"He claimed that in America the I.
W. W. was the only body which or?
ganized unskilled workers; that 85
per cent of their skilled membi ; I
?were also in the A. I', of L. unions;
i that those unions would not admit
Socialista and revolutionary foreign?
ers into membership, and" that the
people he represented were 100 per
cent Socialists and revolutionists,
?ho were preparing for the interna?
tional strike, which would strike ter?
ror into the heart of capitalism, in?
cluding the A. F. of !.. rhe climax
in his harangue was that he under?
stood that other traue union officials
and 1 bud been known to sit and eat
nt. the same table with a President
of the United States, with Bishop
Potter and with Archbishop Corri?
gan, of New York, and that there
Tore, we were not qualified to repre?
sent the working class.
"After the whole of the first offi?
cial day plj? more than an hour after
scheduled adjournment, had been
taken up with this unwarranted and
ridiculous discussion, all delegate:;
in the conf?re,ice, excepting the
Frenchmen, voted i:i favor of tiro
Report Im Official
R?pcord of A. F. of L.
The above is from Mr. Duncan's re
iert of the American Federation of
?bor, held at Atlanta, Ga., November
?8 to 25 inclusive, 1911, and is a mat
?r of official record of that body.
Aft*r reading the portion of the re- ;
?fort in reference to Mr. Foster, Vice- |
**r*sident Duncan ?aid to the eonven
"Paring the pr***?dlAgs m IstUx
i received by this man from Chicago
. was passed around among the delo
! gntes. As only n few of the dele
i gates could read the letter, which was
j in English, I had it interpreted for
1 the others. The letter is as follows:
! "Industrial Workers of tho World
513 Cambridge Building,
Chicago, 111., July 21, 1911. .
i "Vincent St. John, General Secre?
j "W. E. Trautman, AssL Sec and
! "Mr. W. Z. Foster, caro Mr. Fritz
Kater, C-54 Alts Schonhausen
St russe 20, Berlin, Germany.
"Am mailing you by registered
mail this date, general delivery,
Budapest, Hungary, dope that we
have on hand ? to date. If we are
successful in getting additional dope,
will send it on ns fast as wo get
, hold of it.
"If suggestions are in order and
this letter reaches you in time, I
would suggest that you get Into
Budapest us early as possible, look
up Hasch and hold down the town.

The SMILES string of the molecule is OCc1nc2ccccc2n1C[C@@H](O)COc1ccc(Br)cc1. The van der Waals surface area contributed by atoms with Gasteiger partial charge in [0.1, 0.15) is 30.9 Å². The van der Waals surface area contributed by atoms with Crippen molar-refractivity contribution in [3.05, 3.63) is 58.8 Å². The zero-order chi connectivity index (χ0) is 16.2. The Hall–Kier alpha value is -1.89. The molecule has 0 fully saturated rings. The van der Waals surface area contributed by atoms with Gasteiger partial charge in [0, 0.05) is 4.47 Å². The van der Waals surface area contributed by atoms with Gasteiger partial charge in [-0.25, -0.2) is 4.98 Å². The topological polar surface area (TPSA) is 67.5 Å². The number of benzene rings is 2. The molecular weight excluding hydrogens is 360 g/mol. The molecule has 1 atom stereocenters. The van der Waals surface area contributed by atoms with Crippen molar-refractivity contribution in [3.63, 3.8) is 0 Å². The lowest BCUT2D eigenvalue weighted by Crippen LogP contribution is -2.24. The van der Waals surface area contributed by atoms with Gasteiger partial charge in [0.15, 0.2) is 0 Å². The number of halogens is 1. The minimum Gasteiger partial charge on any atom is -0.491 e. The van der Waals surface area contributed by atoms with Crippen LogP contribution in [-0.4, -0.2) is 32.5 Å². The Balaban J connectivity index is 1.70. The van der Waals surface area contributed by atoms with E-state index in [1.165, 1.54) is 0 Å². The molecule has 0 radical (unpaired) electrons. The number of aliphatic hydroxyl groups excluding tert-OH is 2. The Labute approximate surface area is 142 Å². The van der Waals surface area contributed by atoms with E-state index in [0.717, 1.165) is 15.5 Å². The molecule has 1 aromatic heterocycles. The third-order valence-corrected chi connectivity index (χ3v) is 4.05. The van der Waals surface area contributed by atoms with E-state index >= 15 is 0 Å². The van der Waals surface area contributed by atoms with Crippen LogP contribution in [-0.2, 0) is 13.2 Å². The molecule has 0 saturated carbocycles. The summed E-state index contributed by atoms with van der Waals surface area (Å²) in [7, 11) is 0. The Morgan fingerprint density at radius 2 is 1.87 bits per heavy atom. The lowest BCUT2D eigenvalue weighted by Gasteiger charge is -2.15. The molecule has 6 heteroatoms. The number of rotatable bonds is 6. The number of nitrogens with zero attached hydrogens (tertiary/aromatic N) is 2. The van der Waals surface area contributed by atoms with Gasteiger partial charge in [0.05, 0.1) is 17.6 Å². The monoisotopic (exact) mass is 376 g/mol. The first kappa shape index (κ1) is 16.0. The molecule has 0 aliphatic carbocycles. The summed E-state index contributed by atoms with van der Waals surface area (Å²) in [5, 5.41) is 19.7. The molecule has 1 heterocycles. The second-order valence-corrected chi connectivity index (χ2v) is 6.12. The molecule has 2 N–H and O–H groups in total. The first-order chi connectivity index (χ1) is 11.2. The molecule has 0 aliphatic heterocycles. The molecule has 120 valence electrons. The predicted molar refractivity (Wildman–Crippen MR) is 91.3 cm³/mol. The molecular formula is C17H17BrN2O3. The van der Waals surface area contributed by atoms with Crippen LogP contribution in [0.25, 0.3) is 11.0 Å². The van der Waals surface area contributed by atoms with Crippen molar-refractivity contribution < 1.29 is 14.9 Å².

Hasch may also have some dope that
will be of assistance to you.
"Have had documents marked so as
to help you out in getting at the
L-matter without having to search
through the papers. The bound
volume of 'Socialist Review' has
index marked. Try and tako good
care of all these documents as they
will como in handy in the future no
"With best wishes, I am
"Yours for Industrial Freedom,
"VINCENT ST. JOHN,
Altercation in Car
Leads to His Arrest
"All I have to say in addition to
the letter is that I am somewhat
fearful tho, 'dope' had effect, because
soon after the fracas to which I
have referred in my official report
took place, Mr. Foster came to grief
in Budapest. The following day a
Hungarian, who had been in this
country and could speak some Eng?
lish, came to me and said a subscrip?
tion paper was; being passed around
to get Foster out of jail and enable
him to return to Berlin. He had
been arrested the night before be
cause of some trouble he had with a
streetcar conductor for not paying
his fare. I 'old our friend that since
the Roman occupation of that part
of the country the roads had been in
excellent condition, that pedes
trianism was good for the health,
and I would therefore refrain from
interfering with Mr. Foster's oppor?
tunity to benefit his health by walk?
ing back, to Berlin."
After Foster returned to America, he
wit ii a few others founded "The Syndi?
calist League of North America." of
which he became secretary, and it is
then that he wrote the book "Syndical?
ism." in which he advocates the na?
tional tactics that he is following out
in the conduct of the steel strike. Hav?
ing learned sabotage in France, he
went throughout the states preaching
it, raid when he advocated it to his
I. W. W. constituents he was repeated?
ly told that, "it wouldn't work." He
was told that it was used abroad only
because the Re.is are in control, and
ro this Foster'.- reply was always to
'he effect that the Beds must control
Apparently folowing out his "bore
from within" policy, he is first ?earned
of as mi A. F. "of L. member through his
membership in-the carmen's union. He
is never known to have had any craft
until he became a car repairer. His
present pursuit seems to be that of a
:-oap-box orator and a general agitator.